Polish Language Blog

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Poles, and not only, love to think about blue almonds! Posted by on Jun 15, 2020 in Culture, Phrases

As pretty much all languages, Polish has its own phrases that are just not that easy to translate into English…And the translation can not always easily convey the funny or sarcastic meaning of the sentence.

I’m sure if you grew up in Poland, you have heard something like this (especially as a child):

“Zacznij odrabiać lekcje zamiast myśleć o niebieskich migdałach!” – Start doing your homework instead of thinking of blue almonds!

Well…is thinking about blue almonds so bad? This expression in Polish means “to daydream”. You will hear it usually when you are supposed to do something and you are distracted or when you forgot to do something. I personally think that thinking about blue almonds is good for you!!!

Image by Игорь Левченко from Pixabay

There are plenty of phrases like that in Polish! Let’s mention few that are the most popular:)

“Chodzić na rzęsach”To walk on eyelashes  – it describes a very drunk or hangover person

Image by Susanne Jutzeler, suju-foto from Pixabay

“Mówić prosto z mostu”To tell something straight from the bridge – to tell it how it is or to be blunt

Image by Peter H from Pixabay

“Owijać prawdę w bawełnę”To wrap the truth in cotton – it is used when someone is lying or “beating around the bush” about something

Image by Tatjana Rogalski from Pixabay

“Być nie w sosie”To not be in the sauce – to be in a bad mood

Image by Hans Braxmeier from Pixabay

“Bułka z masłem”A roll with butter – something easy, just like “piece of cake”

Image by Nina Myrheim from Pixabay

“Narobić bigosu”To make bigos – to mess something up

Image by Krzysztof Jaracz from Pixabay

“Nawarzyć piwa”To brew a beer – to mess something up, to make a mess

Image courtesy Pixabay

“Po ptakach”After the birds – It is used when it’s too late for something and nothing can be done (for example when you wanted to buy something and now it’s sold out)

Image by André Rau from Pixabay

“Pozjadać wszystkie rozumy”To eat all the wits – It is a sarcastic way to talk about someone who is a know-it-all

Image by hainguyenrp from Pixabay

“Wypchaj się sianem”To stuff yourself with hay – To tell someone to get lost, leave you alone

Image by André Rau from Pixabay

“Rzucać grochem o ścianę”To throw beans at the wall – to try to explain something to someone who doesn’t understand you and doesn’t see things your way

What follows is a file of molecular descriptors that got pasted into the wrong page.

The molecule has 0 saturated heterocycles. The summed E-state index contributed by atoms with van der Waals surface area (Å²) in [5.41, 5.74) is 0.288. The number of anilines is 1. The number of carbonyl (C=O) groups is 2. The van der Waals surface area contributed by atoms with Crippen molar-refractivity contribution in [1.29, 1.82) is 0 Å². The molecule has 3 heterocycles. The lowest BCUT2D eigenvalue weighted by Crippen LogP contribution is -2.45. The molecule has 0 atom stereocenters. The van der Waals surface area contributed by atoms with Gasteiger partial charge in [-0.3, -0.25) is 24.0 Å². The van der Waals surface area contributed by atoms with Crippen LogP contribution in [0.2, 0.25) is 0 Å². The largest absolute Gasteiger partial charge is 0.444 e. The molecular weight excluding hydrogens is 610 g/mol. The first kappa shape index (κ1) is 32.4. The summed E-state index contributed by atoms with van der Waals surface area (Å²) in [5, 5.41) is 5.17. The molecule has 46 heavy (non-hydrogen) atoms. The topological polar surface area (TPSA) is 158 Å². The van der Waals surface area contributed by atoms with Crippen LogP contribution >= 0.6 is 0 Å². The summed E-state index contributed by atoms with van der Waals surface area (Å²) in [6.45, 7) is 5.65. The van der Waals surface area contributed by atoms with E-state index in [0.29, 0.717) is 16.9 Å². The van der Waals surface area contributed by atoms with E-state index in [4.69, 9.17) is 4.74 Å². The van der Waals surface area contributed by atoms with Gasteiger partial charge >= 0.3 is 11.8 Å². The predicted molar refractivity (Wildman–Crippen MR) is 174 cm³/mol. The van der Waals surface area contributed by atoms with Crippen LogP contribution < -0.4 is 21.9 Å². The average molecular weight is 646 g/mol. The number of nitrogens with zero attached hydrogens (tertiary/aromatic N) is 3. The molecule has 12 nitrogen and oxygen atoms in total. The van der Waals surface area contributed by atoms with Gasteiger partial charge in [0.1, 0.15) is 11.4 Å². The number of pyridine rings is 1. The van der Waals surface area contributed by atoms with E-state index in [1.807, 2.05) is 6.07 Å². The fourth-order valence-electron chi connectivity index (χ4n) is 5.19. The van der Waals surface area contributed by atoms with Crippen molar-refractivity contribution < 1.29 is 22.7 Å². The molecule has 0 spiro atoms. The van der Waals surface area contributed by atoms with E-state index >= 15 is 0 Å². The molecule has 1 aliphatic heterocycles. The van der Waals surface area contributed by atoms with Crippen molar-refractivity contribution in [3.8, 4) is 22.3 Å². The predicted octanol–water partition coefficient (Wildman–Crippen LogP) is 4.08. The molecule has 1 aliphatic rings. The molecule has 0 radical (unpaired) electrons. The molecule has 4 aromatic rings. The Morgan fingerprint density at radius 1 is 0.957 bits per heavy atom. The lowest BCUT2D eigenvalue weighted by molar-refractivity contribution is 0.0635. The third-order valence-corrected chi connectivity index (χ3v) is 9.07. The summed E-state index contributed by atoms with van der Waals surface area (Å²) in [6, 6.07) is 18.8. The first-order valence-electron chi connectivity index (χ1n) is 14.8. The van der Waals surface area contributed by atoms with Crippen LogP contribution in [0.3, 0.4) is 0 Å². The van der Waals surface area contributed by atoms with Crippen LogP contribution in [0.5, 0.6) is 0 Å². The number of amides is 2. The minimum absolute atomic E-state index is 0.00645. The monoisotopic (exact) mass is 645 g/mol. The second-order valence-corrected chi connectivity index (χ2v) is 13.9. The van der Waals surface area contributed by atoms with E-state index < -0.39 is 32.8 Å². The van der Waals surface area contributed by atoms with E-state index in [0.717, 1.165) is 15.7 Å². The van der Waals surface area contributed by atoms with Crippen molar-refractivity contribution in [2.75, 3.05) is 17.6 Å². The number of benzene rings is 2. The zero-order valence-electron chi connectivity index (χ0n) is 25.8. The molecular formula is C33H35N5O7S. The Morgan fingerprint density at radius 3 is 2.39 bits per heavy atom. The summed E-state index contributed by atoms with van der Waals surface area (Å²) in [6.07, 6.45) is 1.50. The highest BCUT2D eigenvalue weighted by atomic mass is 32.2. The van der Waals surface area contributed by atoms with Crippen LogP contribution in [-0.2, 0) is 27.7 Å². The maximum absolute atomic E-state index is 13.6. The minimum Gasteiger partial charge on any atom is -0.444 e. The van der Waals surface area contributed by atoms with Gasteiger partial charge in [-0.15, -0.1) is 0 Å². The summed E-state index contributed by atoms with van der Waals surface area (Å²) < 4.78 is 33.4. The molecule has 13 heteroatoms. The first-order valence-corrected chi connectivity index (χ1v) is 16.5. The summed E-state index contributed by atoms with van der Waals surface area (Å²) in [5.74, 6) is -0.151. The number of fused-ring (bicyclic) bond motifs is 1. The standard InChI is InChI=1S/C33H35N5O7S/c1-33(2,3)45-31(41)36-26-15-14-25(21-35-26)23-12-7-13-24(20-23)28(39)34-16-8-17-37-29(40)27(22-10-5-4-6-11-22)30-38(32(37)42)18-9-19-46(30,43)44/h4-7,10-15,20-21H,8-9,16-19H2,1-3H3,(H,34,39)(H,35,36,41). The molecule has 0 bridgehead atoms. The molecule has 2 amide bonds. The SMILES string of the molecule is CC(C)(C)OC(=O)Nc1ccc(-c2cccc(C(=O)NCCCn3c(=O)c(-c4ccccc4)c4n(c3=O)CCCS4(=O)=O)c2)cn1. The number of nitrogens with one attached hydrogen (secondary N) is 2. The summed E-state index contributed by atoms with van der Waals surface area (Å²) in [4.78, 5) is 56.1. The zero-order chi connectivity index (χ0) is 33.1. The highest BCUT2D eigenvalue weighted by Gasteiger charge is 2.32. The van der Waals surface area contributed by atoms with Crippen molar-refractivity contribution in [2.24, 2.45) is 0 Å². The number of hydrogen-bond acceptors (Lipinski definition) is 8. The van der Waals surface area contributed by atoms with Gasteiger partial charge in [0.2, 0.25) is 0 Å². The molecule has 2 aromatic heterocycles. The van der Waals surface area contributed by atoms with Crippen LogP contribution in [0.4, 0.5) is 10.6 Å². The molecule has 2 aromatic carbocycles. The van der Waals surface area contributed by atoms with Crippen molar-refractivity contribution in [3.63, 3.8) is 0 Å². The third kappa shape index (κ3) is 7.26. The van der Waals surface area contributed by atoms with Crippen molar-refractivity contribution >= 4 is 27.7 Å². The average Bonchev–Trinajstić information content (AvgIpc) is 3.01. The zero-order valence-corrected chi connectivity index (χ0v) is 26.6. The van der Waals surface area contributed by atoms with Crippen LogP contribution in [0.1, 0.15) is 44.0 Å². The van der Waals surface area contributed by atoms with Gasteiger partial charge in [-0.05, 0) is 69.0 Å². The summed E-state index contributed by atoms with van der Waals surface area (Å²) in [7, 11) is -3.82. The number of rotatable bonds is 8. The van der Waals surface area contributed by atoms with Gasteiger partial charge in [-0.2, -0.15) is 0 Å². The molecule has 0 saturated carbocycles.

Image by Matthias Böckel from Pixabay

“Czuć miętę do kogoś”To smell mint from someone – to have a crush on someone or be attracted to someone

Image by congerdesign from Pixabay

“Dzielić skórę na niedźwiedziu”To divide skin on a bear – “Don’t count the chickens before they hatch”

Image by Robert Balog from Pixabay

“Brać nogi za pas”To take your legs under your belt – to hurry up, to run away from something

Image by Free-Photos from Pixabay

“Wziąć coś na ząb”To take something on a tooth – to snack on something

Image by PublicDomainPictures from Pixabay

“Szukać dziury w całym”Looking for a hole in a whole – to be nit-picky

Image by Free-Photos from Pixabay

“Urwać się z choinki”To fall from a Christmas Tree – to be uninformed, unaware of something obvious

Image by Free-Photos from Pixabay

“Robić dobrą minę do złej gry”Put up a good face to a bad game – Grin and bear it

Image by Anja🤗#helpinghands #solidarity#stays healthy🙏 from Pixabay

“Uciekać gdzie pieprz rośnie”To run where the pepper grows – “Run like hell”, run as fast as you can

Image courtesy Pixabay

“Porywać się z motyką na słońce” – Jump at sun with a hoe – trying to do more than possible

Image by congerdesign from Pixabay

 

Pretty interesting, right?

 

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About the Author: Kasia

My name is Kasia Scontsas. I grew near Lublin, Poland and moved to Warsaw to study International Business. I have passion for languages: any languages! Currently I live in New Hampshire. I enjoy skiing, kayaking, biking and paddle boarding. My husband speaks a little Polish, but our daughters are fluent in it! I wanted to make sure that they can communicate with their Polish relatives in our native language. Teaching them Polish since they were born was the best thing I could have given them! I have been writing about learning Polish language and culture for Transparent Language’s Polish Blog since 2010.


Comments:

  1. Henry Suski:

    Awesome, awesome, awesome!!!


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